Topic: Interesting article in Financial Post:  (Read 6046 times)
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« on: November 23, 2010, 08:32:49 pm »

Interesting article in Financial Post:

To start a coin, stamp, comic book or sports card grading service, you need a mailbox, a table, a bright light, a magnifying glass, a plastic encapsulating machine and some envelopes.

Notice that there is no mention of "expertise" in this report.

Mortgage Guy
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« Reply #1 on: November 23, 2010, 09:20:58 pm »

Collectors Universe

Currently has a $3.42 Book Value W/
ROA 49.46%
ROE 73.11%
ROI 63.38%
Dividend Yield 8.64% with a 52.4 Payout ratio and no debts

For someone that's not a fan of grading notes this could be an opportunity to profit from this growing practice  :P


Always Buying Any Replacements and Special Serial Numbered Notes In C.Unc+ Condition
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« Reply #2 on: November 23, 2010, 11:12:09 pm »

The article is written from an investing perspective.  Of course, it is not written for an audience with any experience in collecting or grading collectibles.  It is for people with more money than knowledge.  Also, it is rife with hyperbole and unfounded generalizations.  Two of my favorites:

"...third-party authentication has grown along with eBay, which despite its best efforts unwittingly provides a huge forum for frauds who turn out fake collector coins, stamps, sports cards and autographs."

"Professionally graded collectibles fetch several times the price of ungraded pieces, as buyers can be confident they're getting what they've paid for."

As an eBay seller, it's nice to know that I'm being lumped in with the rest of the fraud artists.  Thanks a lot.  Fortunately, there are still some buyers around and they actually seem willing to pay more for raw notes than slabbed notes.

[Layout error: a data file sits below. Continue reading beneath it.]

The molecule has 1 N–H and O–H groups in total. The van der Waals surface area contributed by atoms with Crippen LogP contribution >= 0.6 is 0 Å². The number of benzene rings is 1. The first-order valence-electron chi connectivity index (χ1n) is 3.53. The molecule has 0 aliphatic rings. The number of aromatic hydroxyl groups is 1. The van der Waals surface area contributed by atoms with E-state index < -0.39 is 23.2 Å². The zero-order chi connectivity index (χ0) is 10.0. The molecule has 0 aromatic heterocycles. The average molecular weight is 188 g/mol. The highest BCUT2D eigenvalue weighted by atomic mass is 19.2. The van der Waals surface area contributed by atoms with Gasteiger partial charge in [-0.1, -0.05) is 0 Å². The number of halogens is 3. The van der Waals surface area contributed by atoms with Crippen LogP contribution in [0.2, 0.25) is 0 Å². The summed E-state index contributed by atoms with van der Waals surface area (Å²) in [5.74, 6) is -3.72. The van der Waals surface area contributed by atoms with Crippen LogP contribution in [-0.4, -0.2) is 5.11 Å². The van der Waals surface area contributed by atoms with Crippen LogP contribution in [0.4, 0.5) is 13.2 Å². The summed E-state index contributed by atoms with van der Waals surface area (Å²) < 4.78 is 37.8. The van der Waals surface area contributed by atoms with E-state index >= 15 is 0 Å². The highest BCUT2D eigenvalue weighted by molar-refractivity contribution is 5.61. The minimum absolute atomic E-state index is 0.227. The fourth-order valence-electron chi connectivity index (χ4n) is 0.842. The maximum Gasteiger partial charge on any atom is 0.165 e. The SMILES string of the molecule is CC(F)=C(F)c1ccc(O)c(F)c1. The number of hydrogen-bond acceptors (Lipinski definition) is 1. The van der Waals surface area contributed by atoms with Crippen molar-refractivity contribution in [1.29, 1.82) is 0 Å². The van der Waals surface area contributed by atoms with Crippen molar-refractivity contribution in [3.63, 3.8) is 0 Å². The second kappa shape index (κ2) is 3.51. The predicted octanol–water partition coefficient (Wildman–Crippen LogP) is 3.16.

« Last Edit: November 24, 2010, 03:38:16 pm by mmars »

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« Reply #3 on: November 24, 2010, 03:42:34 pm »

One more passing thought: grading is subjective, so how can anyone ever be an expert on subjectivity?  There is no place you can go to become a certified grading expert.  It is only after you establish yourself and the public comes to trust you that you are seen as someone with "expertise", and that is more of an issue of trust than anything else (i.e. there's no way any one person or numismatic institution can anoint you an official expert in grading... not even Jim Charlton has that power!).  So simple chronology does not allow someone to be an expert grader before they ever grade their first note.
« Last Edit: November 24, 2010, 03:51:37 pm by mmars »

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« Reply #4 on: November 27, 2010, 10:01:03 am »

As a youth club director the question allways comes up "should I buy graded coins or paper money or should I buy them raw" from the kids and parents. I allways answer with "you should learn how to grade and not buy the package".

The article is all about opening a grading company and the money will flow in, build it and they will come.

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